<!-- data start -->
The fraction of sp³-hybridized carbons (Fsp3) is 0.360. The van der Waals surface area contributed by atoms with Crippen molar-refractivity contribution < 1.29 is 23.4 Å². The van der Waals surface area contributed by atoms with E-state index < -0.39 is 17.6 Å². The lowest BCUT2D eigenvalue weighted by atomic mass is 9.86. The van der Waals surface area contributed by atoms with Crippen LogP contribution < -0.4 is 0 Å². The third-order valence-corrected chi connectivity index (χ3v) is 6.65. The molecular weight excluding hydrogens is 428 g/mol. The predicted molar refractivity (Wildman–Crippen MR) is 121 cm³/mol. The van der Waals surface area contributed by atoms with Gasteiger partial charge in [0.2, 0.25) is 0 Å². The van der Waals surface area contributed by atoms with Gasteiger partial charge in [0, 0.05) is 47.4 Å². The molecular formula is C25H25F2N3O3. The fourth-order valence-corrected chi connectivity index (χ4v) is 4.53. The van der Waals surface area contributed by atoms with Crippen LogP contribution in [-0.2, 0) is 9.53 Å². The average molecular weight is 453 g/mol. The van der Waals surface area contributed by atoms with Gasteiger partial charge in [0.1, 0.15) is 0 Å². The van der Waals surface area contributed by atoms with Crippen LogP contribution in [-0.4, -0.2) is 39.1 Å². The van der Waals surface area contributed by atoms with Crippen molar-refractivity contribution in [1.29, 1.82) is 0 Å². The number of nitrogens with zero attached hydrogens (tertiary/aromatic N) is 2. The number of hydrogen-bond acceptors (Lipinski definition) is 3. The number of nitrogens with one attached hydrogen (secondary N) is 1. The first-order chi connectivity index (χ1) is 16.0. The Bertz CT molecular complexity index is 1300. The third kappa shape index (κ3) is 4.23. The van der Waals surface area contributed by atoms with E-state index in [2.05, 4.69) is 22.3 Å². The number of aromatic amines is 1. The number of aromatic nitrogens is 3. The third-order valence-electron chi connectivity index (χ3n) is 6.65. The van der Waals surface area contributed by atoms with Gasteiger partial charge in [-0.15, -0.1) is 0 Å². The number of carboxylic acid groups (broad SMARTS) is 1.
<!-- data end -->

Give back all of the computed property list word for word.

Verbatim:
The fraction of sp³-hybridized carbons (Fsp3) is 0.360. The van der Waals surface area contributed by atoms with Crippen molar-refractivity contribution < 1.29 is 23.4 Å². The van der Waals surface area contributed by atoms with E-state index < -0.39 is 17.6 Å². The lowest BCUT2D eigenvalue weighted by atomic mass is 9.86. The van der Waals surface area contributed by atoms with Crippen LogP contribution < -0.4 is 0 Å². The third-order valence-corrected chi connectivity index (χ3v) is 6.65. The molecular weight excluding hydrogens is 428 g/mol. The predicted molar refractivity (Wildman–Crippen MR) is 121 cm³/mol. The van der Waals surface area contributed by atoms with Gasteiger partial charge in [0.2, 0.25) is 0 Å². The van der Waals surface area contributed by atoms with Gasteiger partial charge in [0, 0.05) is 47.4 Å². The molecular formula is C25H25F2N3O3. The fourth-order valence-corrected chi connectivity index (χ4v) is 4.53. The van der Waals surface area contributed by atoms with Crippen LogP contribution in [-0.2, 0) is 9.53 Å². The average molecular weight is 453 g/mol. The van der Waals surface area contributed by atoms with Gasteiger partial charge in [0.1, 0.15) is 0 Å². The van der Waals surface area contributed by atoms with Crippen LogP contribution in [-0.4, -0.2) is 39.1 Å². The van der Waals surface area contributed by atoms with Crippen molar-refractivity contribution in [1.29, 1.82) is 0 Å². The number of nitrogens with zero attached hydrogens (tertiary/aromatic N) is 2. The number of hydrogen-bond acceptors (Lipinski definition) is 3. The number of nitrogens with one attached hydrogen (secondary N) is 1. The first-order chi connectivity index (χ1) is 16.0. The Bertz CT molecular complexity index is 1300. The third kappa shape index (κ3) is 4.23. The van der Waals surface area contributed by atoms with E-state index in [2.05, 4.69) is 22.3 Å². The number of aromatic amines is 1. The number of aromatic nitrogens is 3. The third-order valence-electron chi connectivity index (χ3n) is 6.65. The van der Waals surface area contributed by atoms with Gasteiger partial charge in [-0.15, -0.1) is 0 Å². The number of carboxylic acid groups (broad SMARTS) is 1.